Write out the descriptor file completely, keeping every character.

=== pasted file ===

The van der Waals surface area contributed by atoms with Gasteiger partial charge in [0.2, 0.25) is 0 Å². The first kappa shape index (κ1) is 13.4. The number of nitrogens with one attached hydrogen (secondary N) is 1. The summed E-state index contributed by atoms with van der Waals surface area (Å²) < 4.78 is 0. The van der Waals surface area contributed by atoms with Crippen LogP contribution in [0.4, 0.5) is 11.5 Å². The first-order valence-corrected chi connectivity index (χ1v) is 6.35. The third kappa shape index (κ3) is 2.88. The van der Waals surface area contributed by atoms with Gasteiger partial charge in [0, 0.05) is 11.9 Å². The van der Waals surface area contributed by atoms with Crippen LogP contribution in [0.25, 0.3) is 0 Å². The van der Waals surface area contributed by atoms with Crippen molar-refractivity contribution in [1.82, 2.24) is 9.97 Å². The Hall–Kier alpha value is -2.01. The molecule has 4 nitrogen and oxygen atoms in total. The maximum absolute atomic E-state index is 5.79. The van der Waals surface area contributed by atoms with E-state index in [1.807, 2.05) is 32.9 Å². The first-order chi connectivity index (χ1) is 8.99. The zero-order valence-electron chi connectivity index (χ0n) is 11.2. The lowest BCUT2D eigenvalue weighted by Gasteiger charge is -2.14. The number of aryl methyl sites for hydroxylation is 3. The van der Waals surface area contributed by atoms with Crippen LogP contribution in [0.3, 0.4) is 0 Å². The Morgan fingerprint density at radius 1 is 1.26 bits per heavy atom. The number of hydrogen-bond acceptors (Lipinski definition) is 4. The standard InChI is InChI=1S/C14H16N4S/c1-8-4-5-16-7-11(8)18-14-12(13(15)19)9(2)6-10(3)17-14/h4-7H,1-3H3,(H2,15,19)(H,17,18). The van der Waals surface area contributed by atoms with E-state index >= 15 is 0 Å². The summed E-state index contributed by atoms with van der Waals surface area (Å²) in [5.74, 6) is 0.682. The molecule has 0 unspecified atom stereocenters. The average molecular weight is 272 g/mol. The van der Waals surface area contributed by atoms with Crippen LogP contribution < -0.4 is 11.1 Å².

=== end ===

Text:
The van der Waals surface area contributed by atoms with Gasteiger partial charge in [0.2, 0.25) is 0 Å². The first kappa shape index (κ1) is 13.4. The number of nitrogens with one attached hydrogen (secondary N) is 1. The summed E-state index contributed by atoms with van der Waals surface area (Å²) < 4.78 is 0. The van der Waals surface area contributed by atoms with Crippen LogP contribution in [0.4, 0.5) is 11.5 Å². The first-order valence-corrected chi connectivity index (χ1v) is 6.35. The third kappa shape index (κ3) is 2.88. The van der Waals surface area contributed by atoms with Gasteiger partial charge in [0, 0.05) is 11.9 Å². The van der Waals surface area contributed by atoms with Crippen LogP contribution in [0.25, 0.3) is 0 Å². The van der Waals surface area contributed by atoms with Crippen molar-refractivity contribution in [1.82, 2.24) is 9.97 Å². The Hall–Kier alpha value is -2.01. The molecule has 4 nitrogen and oxygen atoms in total. The maximum absolute atomic E-state index is 5.79. The van der Waals surface area contributed by atoms with E-state index in [1.807, 2.05) is 32.9 Å². The first-order chi connectivity index (χ1) is 8.99. The zero-order valence-electron chi connectivity index (χ0n) is 11.2. The lowest BCUT2D eigenvalue weighted by Gasteiger charge is -2.14. The number of aryl methyl sites for hydroxylation is 3. The van der Waals surface area contributed by atoms with Crippen LogP contribution in [0.3, 0.4) is 0 Å². The Morgan fingerprint density at radius 1 is 1.26 bits per heavy atom. The number of hydrogen-bond acceptors (Lipinski definition) is 4. The standard InChI is InChI=1S/C14H16N4S/c1-8-4-5-16-7-11(8)18-14-12(13(15)19)9(2)6-10(3)17-14/h4-7H,1-3H3,(H2,15,19)(H,17,18). The van der Waals surface area contributed by atoms with E-state index >= 15 is 0 Å². The summed E-state index contributed by atoms with van der Waals surface area (Å²) in [5.74, 6) is 0.682. The molecule has 0 unspecified atom stereocenters. The average molecular weight is 272 g/mol. The van der Waals surface area contributed by atoms with Crippen LogP contribution < -0.4 is 11.1 Å².